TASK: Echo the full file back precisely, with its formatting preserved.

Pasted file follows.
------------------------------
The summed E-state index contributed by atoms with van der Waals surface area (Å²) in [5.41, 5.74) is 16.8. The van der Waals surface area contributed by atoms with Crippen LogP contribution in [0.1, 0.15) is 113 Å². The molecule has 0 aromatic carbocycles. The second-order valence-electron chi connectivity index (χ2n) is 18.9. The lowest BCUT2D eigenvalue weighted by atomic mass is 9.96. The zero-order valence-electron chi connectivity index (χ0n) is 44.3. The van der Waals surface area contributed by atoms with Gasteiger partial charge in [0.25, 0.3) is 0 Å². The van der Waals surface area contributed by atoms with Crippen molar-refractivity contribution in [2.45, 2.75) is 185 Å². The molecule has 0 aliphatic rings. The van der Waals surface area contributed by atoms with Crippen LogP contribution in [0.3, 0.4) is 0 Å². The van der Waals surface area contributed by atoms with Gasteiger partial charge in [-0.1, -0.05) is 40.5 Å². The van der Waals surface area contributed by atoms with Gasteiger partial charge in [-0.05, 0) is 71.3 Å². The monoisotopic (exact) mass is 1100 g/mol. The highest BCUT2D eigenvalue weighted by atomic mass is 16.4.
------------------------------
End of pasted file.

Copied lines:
The summed E-state index contributed by atoms with van der Waals surface area (Å²) in [5.41, 5.74) is 16.8. The van der Waals surface area contributed by atoms with Crippen LogP contribution in [0.1, 0.15) is 113 Å². The molecule has 0 aromatic carbocycles. The second-order valence-electron chi connectivity index (χ2n) is 18.9. The lowest BCUT2D eigenvalue weighted by atomic mass is 9.96. The zero-order valence-electron chi connectivity index (χ0n) is 44.3. The van der Waals surface area contributed by atoms with Gasteiger partial charge in [0.25, 0.3) is 0 Å². The van der Waals surface area contributed by atoms with Crippen molar-refractivity contribution in [2.45, 2.75) is 185 Å². The molecule has 0 aliphatic rings. The van der Waals surface area contributed by atoms with Crippen LogP contribution in [0.3, 0.4) is 0 Å². The van der Waals surface area contributed by atoms with Gasteiger partial charge in [-0.1, -0.05) is 40.5 Å². The van der Waals surface area contributed by atoms with Gasteiger partial charge in [-0.05, 0) is 71.3 Å². The monoisotopic (exact) mass is 1100 g/mol. The highest BCUT2D eigenvalue weighted by atomic mass is 16.4.